Neil L. Kelleher is professor of chemistry at Northwestern University. His mass spectrometry research focuses on applications to proteomics. He is known for top-down proteomics and the development of the fragmentation technique of electron-capture dissociation working with Roman Zubarev and Fred McLafferty at Cornell University. His top-down proteomics subgroup pushes the limits for whole proteome analysis of mammalian cells and tissues, striving for a future in which top down analysis rivals that of bottom-up in the number of protein identifications per run. Recently his group has seen progress towards this very goal with the introduction of a separation platform specifically designed to minimize the most common problem in top-down proteomics, intact protein separations. This platform effectively reduces sample complexity and separates proteins depending on size, resulting in an opportunity to select the optimal analysis method for the sample. Use of top-down proteomics in a quantitative fashion for discovery and validation of protein-based biomarkers in organ transplantation and cancers of the blood is currently being pursued to help establish the strategy as a high-value complement to bottom-up in translational research.
Science and Technology Award
Subhasish “Babu” Purkayastha, AB SCIEX
John Rogers, Thermo Fisher Scientific
Rosa Viner, Thermo Fisher Scientific
Andrew Thompson, Proteome Sciences
Sponsored by HUPO’s Industrial Advisory Board
This team of four is nominated for their contributions in the commercialization of isobaric labeling compounds for use in quantitative proteomics. Both programs, ITRAQ (AB SCIEX) and TMT (Thermo Fisher Scientific and Proteome Sciences) are recognized.
Sponsored by HUPO’s Industrial Advisory Board (IAB) this award recognizes an individual, or team, in private industry who played a key role in commercialization of a proteomics technology, product or procedure. The emphasis for the award is on making the technology, product or procedure widely available, which is different from the basic scientific invention.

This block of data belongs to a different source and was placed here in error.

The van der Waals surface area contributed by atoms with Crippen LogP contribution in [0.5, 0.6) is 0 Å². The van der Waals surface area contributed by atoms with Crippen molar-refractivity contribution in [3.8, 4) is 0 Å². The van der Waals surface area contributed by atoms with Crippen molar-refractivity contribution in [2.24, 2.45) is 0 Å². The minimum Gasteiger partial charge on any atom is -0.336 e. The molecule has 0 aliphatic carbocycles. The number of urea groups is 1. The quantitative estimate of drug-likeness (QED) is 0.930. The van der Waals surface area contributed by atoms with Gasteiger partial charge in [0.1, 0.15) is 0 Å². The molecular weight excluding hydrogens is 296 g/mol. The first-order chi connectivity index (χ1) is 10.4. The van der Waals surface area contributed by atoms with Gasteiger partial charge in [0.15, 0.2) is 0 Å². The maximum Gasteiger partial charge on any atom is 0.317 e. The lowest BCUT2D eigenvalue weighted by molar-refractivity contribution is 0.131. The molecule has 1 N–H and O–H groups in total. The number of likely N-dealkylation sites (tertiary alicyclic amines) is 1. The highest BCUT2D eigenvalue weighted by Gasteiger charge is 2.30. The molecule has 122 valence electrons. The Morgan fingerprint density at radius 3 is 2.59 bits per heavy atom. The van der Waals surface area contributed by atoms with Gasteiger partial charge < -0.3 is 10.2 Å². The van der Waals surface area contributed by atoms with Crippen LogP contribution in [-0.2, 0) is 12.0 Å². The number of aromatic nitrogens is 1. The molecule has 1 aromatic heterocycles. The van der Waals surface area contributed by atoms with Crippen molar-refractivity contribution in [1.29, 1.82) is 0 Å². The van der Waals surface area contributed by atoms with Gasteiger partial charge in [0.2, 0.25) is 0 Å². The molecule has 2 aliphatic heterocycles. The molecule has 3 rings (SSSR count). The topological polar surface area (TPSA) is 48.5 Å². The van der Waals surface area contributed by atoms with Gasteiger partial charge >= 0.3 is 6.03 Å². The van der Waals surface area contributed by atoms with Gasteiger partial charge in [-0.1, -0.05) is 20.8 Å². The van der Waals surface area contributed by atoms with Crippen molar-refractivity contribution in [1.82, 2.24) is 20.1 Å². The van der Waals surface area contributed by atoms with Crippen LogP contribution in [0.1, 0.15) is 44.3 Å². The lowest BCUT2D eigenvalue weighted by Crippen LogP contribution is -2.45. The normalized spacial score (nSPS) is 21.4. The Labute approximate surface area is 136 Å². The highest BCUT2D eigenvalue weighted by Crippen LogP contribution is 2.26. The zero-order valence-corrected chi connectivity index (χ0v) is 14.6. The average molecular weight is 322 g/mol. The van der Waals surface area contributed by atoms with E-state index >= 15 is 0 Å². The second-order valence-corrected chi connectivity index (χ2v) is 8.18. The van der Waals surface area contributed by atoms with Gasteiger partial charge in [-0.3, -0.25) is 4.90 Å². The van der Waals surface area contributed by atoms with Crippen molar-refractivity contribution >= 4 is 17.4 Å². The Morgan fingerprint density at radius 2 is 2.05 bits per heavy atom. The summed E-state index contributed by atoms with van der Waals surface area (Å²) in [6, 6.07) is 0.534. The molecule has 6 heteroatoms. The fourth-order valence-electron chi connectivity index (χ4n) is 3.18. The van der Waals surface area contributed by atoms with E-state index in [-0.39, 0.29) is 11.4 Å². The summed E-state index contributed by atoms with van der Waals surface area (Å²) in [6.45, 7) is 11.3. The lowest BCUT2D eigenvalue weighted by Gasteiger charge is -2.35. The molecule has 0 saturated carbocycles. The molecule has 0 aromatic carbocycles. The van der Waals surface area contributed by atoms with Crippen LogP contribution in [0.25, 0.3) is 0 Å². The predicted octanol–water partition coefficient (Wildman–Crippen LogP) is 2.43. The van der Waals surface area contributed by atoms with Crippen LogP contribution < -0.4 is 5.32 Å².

Subhasish “Babu” Purkayastha, PhD, is Director, R &D Chemistry and Consumables at AB SCIEX. Throughout the past two decades, Dr. Purkayastha’s has played an instrumental part in formulating AB SCIEX’s collective vision, role, and leadership in enabling protein expression analysis, quantitation, and multiplexing by mass spectrometry. He has been a key figure in the commercialization of breakthrough technologies such as ICAT, cleavable ICAT, and iTRAQ (4-plex and 8-plex), all of which have enjoyed wide use and acceptance in proteomics laboratories worldwide.
John Rogers, Ph.D. is a Senior Research and Development Manager for Pierce Protein Biology products at Thermo Fisher Scientific. John leads the development of new protein mass spectrometry reagents, and he has led many internal and external collaborations for new MS standards and calibrants, protein sample preparation reagents, and reagents for quantitative proteomic analysis, including Tandem Mass Tag chemicals and enrichment reagents.
Rosa Viner, Ph.D. is a Program Manager for Proteomics at Thermo Fisher Scientific. She is involved in all areas of proteomics research with specific focus on relative quantification and PTM analysis. Rosa conducted initial evaluation of Proteome Science Tandem Mass Technology and continues to develop and improve instrumental and data analysis tools for this workflow in close cooperation with Pierce MS reagent group.
Andrew Thompson, Ph.D. is Head of Chemical Proteomics at Proteome Sciences plc. Andrew leads the development of new Tandem Mass Tag reagents. He is one of the original inventors of isobaric mass tags, with Professor Bob Johnstone at the University of Liverpool. In addition to developing isobaric tags for Proteomics, he has worked on applications of isobaric tags in the fields of Genomics and MALDI imaging.